At the same time, the novel is not a technocrat’s manifesto for nanotech augmented anarchism. Despite my instinct to take up a radical banner as Kade and Rangan were interrogated and tortured (sort of) in federal custody, Naam’s writing managed to evoke some genuine sympathy for the establishment. Despite their questionable methods, the ERD and their agents are trying to protect a great majority of people from an exponential growth in technology that exists outside of their functional world views. Though it can be hard to see benevolence in the ERD’s contemporary analogues, there is a certain resonance to the ideas at hand. Digital libertarians complain about the FBI meddling with the internet, yet said agency as well as many others offer a tangible benefit to people who use the internet without holding a personal stake in how it operates. Once again, Naam skillfully mines the present to draw out logical near-future extensions of today’s issues.

As a story told from the intersection of theoretical neuroscience and contemporary geopolitical issues, Nexus is a fascinating study into how technology might inform human evolution. At times it is also a scathing commentary on the United States’ “War on Drugs” and “War on Terror”. Perhaps equally so, the novel is a critique of how ivory tower approaches to scientific progress can necessitate invasive third party oversight. Though a many headed hydra of foresight, Nexus is always thoughtful and never particularly dense or heavy handed in its prose. Indeed, there’s a near poetic quality to the way in which Mr. Naam describes the otherwise cold linkages of Axons and Dendrites within the human mind. Bearing that in mind, I would not be surprised if Nexus becomes as influential within academic and scientific quarters as it is certain to be for a more general audience.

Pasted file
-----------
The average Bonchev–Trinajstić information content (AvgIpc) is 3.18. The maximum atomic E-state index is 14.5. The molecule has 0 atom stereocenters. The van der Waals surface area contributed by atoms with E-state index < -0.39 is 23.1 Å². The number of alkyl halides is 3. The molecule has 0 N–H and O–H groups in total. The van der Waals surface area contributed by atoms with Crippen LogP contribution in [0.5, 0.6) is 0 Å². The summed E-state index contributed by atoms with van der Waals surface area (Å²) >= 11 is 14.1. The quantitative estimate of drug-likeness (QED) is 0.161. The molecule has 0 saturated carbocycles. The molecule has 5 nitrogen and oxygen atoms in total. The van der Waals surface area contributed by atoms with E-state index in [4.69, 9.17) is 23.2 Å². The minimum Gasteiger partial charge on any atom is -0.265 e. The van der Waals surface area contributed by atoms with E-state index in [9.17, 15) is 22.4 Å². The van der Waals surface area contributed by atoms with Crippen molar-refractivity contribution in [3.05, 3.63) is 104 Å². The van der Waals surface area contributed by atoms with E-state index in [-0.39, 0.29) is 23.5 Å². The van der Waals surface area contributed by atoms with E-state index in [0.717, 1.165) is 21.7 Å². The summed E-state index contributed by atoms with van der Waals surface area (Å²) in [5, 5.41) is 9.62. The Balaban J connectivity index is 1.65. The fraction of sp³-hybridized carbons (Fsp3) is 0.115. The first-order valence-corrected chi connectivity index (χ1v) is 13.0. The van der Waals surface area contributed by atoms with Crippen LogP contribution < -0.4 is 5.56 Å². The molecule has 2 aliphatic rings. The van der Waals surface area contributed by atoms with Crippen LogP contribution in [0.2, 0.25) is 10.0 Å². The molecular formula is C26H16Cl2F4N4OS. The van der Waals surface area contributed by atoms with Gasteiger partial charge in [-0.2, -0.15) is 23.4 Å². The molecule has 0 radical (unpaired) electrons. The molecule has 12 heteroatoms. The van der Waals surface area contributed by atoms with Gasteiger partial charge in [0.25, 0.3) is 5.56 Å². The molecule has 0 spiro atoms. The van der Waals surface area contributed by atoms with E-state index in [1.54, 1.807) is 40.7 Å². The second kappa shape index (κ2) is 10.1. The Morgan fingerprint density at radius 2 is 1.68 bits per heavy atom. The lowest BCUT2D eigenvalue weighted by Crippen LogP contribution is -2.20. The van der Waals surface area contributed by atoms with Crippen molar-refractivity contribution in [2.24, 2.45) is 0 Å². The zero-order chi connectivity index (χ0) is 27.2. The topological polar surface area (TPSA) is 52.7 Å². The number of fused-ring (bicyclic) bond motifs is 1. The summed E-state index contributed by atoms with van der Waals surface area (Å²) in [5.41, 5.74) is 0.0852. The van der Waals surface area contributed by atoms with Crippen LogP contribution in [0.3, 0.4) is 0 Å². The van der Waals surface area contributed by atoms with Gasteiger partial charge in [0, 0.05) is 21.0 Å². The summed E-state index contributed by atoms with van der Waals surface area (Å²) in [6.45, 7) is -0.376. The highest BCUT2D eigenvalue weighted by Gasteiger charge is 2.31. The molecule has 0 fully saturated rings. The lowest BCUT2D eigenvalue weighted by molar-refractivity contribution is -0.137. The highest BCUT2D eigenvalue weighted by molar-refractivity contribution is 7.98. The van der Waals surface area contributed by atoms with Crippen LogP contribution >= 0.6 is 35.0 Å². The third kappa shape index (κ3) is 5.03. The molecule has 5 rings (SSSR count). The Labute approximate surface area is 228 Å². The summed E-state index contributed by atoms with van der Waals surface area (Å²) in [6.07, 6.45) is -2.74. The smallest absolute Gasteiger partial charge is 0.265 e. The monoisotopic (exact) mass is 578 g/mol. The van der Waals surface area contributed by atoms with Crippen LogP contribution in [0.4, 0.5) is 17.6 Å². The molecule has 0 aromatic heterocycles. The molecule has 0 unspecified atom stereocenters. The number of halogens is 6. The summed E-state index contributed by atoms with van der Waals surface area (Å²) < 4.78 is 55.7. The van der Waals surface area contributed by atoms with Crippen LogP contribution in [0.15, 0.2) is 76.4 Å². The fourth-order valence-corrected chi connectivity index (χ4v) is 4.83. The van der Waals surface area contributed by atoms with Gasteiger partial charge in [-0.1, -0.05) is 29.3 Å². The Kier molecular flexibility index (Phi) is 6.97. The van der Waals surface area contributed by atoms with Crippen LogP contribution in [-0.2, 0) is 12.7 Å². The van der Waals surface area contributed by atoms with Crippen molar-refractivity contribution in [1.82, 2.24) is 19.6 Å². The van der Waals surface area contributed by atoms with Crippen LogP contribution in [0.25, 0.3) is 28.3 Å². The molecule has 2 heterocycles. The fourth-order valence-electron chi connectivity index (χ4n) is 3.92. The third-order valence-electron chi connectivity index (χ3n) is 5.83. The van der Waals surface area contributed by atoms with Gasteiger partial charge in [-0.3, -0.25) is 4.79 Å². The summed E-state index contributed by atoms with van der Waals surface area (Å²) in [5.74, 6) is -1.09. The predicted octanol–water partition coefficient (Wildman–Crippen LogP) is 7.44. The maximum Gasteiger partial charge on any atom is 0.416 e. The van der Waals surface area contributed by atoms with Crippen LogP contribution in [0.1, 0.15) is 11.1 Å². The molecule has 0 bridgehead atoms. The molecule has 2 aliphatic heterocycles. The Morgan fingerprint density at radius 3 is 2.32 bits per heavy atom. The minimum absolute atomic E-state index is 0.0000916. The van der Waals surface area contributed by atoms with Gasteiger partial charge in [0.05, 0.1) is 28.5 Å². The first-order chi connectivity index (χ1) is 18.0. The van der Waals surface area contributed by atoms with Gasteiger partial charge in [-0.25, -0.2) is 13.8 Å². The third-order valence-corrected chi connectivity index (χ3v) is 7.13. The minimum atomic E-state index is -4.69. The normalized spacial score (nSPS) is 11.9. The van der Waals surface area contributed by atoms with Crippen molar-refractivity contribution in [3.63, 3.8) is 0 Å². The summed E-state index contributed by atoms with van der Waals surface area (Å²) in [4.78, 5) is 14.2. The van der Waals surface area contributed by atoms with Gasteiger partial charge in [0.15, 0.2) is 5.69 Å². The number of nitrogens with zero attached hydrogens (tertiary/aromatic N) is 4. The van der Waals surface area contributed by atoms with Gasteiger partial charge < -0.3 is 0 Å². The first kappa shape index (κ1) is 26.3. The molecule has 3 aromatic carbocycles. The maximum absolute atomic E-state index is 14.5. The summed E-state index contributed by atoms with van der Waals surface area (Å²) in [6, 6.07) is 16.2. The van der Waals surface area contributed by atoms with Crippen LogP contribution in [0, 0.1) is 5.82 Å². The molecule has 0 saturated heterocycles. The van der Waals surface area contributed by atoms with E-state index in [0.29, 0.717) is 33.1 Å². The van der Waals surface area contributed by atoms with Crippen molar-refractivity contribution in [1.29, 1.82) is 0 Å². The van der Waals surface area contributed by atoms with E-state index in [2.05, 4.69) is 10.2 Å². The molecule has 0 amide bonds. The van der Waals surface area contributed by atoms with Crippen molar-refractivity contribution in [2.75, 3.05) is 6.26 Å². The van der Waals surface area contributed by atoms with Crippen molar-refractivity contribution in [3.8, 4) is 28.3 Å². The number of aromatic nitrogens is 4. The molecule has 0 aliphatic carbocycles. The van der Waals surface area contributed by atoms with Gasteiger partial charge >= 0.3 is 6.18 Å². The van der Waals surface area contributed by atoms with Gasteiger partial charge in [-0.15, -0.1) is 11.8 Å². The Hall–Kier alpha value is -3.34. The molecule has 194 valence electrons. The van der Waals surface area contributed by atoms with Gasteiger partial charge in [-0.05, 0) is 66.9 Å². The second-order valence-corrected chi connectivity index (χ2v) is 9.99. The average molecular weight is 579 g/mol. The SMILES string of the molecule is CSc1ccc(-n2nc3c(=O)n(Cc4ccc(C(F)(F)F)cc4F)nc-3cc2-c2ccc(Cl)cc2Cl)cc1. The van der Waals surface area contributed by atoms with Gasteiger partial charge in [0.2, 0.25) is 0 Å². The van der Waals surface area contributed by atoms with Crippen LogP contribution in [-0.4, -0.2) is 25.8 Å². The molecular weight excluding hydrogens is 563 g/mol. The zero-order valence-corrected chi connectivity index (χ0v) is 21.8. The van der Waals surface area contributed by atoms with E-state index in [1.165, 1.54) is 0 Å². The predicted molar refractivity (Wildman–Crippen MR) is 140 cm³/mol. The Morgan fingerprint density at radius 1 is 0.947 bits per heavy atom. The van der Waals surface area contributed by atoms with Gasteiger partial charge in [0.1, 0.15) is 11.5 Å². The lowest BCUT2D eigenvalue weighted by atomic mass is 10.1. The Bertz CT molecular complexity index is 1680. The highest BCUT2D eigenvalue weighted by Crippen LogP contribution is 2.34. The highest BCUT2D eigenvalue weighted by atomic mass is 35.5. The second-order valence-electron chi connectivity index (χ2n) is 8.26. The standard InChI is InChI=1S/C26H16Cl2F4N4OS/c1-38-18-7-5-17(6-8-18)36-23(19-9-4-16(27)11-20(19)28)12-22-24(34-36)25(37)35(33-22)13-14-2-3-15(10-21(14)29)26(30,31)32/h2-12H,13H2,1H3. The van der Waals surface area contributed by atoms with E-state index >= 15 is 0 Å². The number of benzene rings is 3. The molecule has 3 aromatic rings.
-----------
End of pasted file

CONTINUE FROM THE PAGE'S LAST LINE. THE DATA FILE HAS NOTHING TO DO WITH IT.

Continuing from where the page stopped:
Nexus by Ramez Naam

Published by Angry Robot Books

Available as a print and eBook as of December 18th, 2012.


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Essential Genre Music Volume 2

That’s right, it’s time for “Essential Genre Music Volume 2”.

I’ve pulled together fifteen (mostly instrumental) selections from television, movies, games, and anime for this ultra nerdy “what if” CD.

So without further ado, let’s get right into some tunes.

The title track – Icarus – Deus Ex Human Revolution Soundtrack – Michael McCann – 2011

McCann’s work on the Deus Ex: HR soundtrack earned him “best in music” nominations in the Canadian Video Game Awards and the BAFTA’s Video Game Awards. It’s a haunting and powerful piece of music that serves as the perfect complement to Eidos Montreal’s recent post-human masterpiece.

Track 2 – Terran Suite #2 – Starcraft soundtrack – Derek Duke and Glen Stafford – 1998

Why this particular piece? Because every time I set out to build something from Ikea, this is the tune that starts playing through my head. More than iconic, the Terran Suite is a touchstone to the very roots of Starcraft’s success as a piece of contemporary mythology.